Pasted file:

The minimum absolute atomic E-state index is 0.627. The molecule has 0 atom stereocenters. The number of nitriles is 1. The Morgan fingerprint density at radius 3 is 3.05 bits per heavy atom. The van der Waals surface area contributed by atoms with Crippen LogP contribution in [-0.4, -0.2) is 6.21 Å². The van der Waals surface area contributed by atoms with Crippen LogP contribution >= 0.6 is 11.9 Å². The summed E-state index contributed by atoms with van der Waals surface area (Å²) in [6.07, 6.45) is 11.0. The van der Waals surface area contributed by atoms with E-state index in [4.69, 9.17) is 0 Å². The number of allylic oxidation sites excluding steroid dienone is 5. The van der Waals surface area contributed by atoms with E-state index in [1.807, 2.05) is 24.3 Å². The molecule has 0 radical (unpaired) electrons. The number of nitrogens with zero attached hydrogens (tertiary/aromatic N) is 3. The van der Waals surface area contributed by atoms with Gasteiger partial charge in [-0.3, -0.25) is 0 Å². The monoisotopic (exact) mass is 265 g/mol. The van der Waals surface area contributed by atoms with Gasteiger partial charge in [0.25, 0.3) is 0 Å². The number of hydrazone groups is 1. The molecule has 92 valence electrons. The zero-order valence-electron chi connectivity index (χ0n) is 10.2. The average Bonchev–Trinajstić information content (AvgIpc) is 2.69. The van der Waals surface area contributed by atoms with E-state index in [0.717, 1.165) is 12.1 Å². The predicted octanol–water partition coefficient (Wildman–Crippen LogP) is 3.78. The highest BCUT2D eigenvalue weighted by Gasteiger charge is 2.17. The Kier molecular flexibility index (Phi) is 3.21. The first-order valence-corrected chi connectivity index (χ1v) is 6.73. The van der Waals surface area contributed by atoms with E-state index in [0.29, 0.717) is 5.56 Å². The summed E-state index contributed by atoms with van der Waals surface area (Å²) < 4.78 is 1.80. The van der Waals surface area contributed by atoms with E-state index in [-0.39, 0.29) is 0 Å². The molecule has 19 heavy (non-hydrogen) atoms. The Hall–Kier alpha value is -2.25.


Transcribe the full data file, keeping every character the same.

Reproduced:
The minimum absolute atomic E-state index is 0.627. The molecule has 0 atom stereocenters. The number of nitriles is 1. The Morgan fingerprint density at radius 3 is 3.05 bits per heavy atom. The van der Waals surface area contributed by atoms with Crippen LogP contribution in [-0.4, -0.2) is 6.21 Å². The van der Waals surface area contributed by atoms with Crippen LogP contribution >= 0.6 is 11.9 Å². The summed E-state index contributed by atoms with van der Waals surface area (Å²) in [6.07, 6.45) is 11.0. The van der Waals surface area contributed by atoms with E-state index in [4.69, 9.17) is 0 Å². The number of allylic oxidation sites excluding steroid dienone is 5. The van der Waals surface area contributed by atoms with E-state index in [1.807, 2.05) is 24.3 Å². The molecule has 0 radical (unpaired) electrons. The number of nitrogens with zero attached hydrogens (tertiary/aromatic N) is 3. The van der Waals surface area contributed by atoms with Gasteiger partial charge in [-0.3, -0.25) is 0 Å². The monoisotopic (exact) mass is 265 g/mol. The van der Waals surface area contributed by atoms with Gasteiger partial charge in [0.25, 0.3) is 0 Å². The number of hydrazone groups is 1. The molecule has 92 valence electrons. The zero-order valence-electron chi connectivity index (χ0n) is 10.2. The average Bonchev–Trinajstić information content (AvgIpc) is 2.69. The van der Waals surface area contributed by atoms with E-state index in [0.717, 1.165) is 12.1 Å². The predicted octanol–water partition coefficient (Wildman–Crippen LogP) is 3.78. The highest BCUT2D eigenvalue weighted by Gasteiger charge is 2.17. The Kier molecular flexibility index (Phi) is 3.21. The first-order valence-corrected chi connectivity index (χ1v) is 6.73. The van der Waals surface area contributed by atoms with E-state index in [0.29, 0.717) is 5.56 Å². The summed E-state index contributed by atoms with van der Waals surface area (Å²) < 4.78 is 1.80. The van der Waals surface area contributed by atoms with E-state index in [-0.39, 0.29) is 0 Å². The molecule has 19 heavy (non-hydrogen) atoms. The Hall–Kier alpha value is -2.25.